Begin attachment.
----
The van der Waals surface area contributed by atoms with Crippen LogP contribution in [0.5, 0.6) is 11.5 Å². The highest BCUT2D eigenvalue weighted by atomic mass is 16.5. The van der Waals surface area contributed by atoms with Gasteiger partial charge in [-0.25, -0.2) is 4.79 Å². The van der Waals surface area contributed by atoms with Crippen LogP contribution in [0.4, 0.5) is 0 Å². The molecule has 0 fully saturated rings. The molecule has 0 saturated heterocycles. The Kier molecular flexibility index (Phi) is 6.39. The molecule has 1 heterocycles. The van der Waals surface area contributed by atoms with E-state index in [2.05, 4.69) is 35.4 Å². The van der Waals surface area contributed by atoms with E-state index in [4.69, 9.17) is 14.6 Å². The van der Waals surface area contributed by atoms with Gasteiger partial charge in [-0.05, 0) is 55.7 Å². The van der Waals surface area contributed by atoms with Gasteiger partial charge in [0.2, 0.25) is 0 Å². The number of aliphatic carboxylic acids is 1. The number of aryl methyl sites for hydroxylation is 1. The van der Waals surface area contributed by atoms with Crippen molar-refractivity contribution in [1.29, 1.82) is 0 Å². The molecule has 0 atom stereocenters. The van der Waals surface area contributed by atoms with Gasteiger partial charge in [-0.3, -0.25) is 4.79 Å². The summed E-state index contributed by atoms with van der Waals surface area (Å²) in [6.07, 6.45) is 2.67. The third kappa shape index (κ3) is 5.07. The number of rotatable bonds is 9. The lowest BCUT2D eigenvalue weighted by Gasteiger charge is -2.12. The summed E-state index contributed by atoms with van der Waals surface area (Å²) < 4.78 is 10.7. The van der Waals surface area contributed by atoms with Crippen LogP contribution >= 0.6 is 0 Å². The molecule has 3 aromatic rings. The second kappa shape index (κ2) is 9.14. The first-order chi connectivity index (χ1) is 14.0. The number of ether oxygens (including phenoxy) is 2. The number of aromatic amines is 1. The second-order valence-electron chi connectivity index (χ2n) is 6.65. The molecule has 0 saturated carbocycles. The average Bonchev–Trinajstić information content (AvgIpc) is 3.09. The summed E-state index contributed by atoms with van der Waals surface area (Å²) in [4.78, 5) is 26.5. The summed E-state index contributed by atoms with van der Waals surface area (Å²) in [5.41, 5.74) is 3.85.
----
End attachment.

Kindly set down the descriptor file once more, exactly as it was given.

The van der Waals surface area contributed by atoms with Crippen LogP contribution in [0.5, 0.6) is 11.5 Å². The highest BCUT2D eigenvalue weighted by atomic mass is 16.5. The van der Waals surface area contributed by atoms with Gasteiger partial charge in [-0.25, -0.2) is 4.79 Å². The van der Waals surface area contributed by atoms with Crippen LogP contribution in [0.4, 0.5) is 0 Å². The molecule has 0 fully saturated rings. The molecule has 0 saturated heterocycles. The Kier molecular flexibility index (Phi) is 6.39. The molecule has 1 heterocycles. The van der Waals surface area contributed by atoms with E-state index in [2.05, 4.69) is 35.4 Å². The van der Waals surface area contributed by atoms with E-state index in [4.69, 9.17) is 14.6 Å². The van der Waals surface area contributed by atoms with Gasteiger partial charge in [-0.05, 0) is 55.7 Å². The van der Waals surface area contributed by atoms with Gasteiger partial charge in [0.2, 0.25) is 0 Å². The number of aliphatic carboxylic acids is 1. The number of aryl methyl sites for hydroxylation is 1. The van der Waals surface area contributed by atoms with Crippen molar-refractivity contribution in [1.29, 1.82) is 0 Å². The molecule has 0 atom stereocenters. The van der Waals surface area contributed by atoms with Gasteiger partial charge in [-0.3, -0.25) is 4.79 Å². The summed E-state index contributed by atoms with van der Waals surface area (Å²) in [6.07, 6.45) is 2.67. The third kappa shape index (κ3) is 5.07. The number of rotatable bonds is 9. The lowest BCUT2D eigenvalue weighted by Gasteiger charge is -2.12. The summed E-state index contributed by atoms with van der Waals surface area (Å²) < 4.78 is 10.7. The van der Waals surface area contributed by atoms with Crippen LogP contribution >= 0.6 is 0 Å². The molecule has 3 aromatic rings. The second kappa shape index (κ2) is 9.14. The first-order chi connectivity index (χ1) is 14.0. The number of ether oxygens (including phenoxy) is 2. The number of aromatic amines is 1. The second-order valence-electron chi connectivity index (χ2n) is 6.65. The molecule has 0 saturated carbocycles. The average Bonchev–Trinajstić information content (AvgIpc) is 3.09. The summed E-state index contributed by atoms with van der Waals surface area (Å²) in [4.78, 5) is 26.5. The summed E-state index contributed by atoms with van der Waals surface area (Å²) in [5.41, 5.74) is 3.85.